Summary of “How Smart Exercise Keeps You Younger for Longer”

Getting on: ‘Physical decline as the body aged used to be seen as inevitable, not any more.
“Old age should burn and rave at close of day;/ Rage, rage against the dying of the light.” Thomas raged over a pint pot, but the rage in this case is high-intensity training, bursts of challenging – yes, painful – exercise interspersed with periods of lesser exertion and rest.
This is the simple thesis of Play On: How to Get Better with Age by the American journalist and sports fan Jeff Bercovici.
“Ageing science supports that we should do high intensity every week, getting your heart rate up to at least 80% of its maximum,” says Bercovici.
As the writer Bill Gifford puts it in Spring Chicken, a 2015 tour of anti-ageing science, “Ageing makes us fat, and then our fat makes us age.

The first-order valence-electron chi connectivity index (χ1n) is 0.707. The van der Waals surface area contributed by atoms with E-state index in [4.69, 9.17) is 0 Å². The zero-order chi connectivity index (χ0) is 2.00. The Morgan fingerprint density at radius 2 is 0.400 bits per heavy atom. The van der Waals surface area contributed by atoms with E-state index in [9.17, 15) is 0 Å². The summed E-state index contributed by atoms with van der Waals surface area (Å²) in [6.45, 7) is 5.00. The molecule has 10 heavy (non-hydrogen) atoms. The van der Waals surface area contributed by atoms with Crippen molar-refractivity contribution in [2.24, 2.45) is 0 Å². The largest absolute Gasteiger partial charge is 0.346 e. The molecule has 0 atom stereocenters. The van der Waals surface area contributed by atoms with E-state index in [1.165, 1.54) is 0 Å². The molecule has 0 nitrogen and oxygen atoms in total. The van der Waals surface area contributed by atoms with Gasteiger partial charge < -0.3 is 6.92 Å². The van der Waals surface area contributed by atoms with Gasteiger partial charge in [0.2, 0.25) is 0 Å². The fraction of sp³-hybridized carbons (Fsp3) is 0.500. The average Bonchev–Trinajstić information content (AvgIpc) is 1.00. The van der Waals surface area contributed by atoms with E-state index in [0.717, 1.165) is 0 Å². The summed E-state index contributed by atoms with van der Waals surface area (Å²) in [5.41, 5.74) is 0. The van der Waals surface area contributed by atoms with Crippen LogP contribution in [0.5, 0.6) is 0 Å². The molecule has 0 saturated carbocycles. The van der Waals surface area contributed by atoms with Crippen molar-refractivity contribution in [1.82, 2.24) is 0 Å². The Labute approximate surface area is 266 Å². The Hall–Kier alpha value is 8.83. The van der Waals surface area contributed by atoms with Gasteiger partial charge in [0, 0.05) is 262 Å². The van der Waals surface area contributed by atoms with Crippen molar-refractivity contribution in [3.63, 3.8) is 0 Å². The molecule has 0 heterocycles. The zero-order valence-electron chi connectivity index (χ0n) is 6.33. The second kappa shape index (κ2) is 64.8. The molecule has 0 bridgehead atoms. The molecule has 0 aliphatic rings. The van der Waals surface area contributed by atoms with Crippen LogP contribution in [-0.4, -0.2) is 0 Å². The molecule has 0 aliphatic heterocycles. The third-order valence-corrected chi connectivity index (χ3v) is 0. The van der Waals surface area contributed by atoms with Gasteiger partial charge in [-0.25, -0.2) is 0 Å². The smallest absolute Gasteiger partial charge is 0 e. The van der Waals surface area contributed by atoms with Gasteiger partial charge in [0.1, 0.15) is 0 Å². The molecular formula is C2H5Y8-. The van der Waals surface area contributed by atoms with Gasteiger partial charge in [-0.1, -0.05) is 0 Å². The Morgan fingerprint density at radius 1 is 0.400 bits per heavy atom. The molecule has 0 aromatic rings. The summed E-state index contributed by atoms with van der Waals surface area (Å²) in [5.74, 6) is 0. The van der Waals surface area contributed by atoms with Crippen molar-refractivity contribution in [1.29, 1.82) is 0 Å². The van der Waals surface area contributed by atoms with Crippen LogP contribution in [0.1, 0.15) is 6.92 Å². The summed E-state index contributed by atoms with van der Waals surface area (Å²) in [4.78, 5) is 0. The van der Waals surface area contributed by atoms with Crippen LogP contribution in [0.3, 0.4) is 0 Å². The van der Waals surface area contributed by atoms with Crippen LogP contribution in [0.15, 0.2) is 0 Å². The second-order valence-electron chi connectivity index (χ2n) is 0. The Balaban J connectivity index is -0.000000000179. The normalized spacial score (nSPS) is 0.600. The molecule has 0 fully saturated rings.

Elite sports performers continue to succeed well past the peak age for their sport, not because they train more but because they train more efficiently.
The Devon-based athlete will be just shy of her 45th birthday in August, yet age has not dulled her love of competition.
” Emma Stevenson, professor of sport and exercise at Newcastle University’s Institute for Ageing, says it is all about functionality – living well, not just longer.

The orginal article.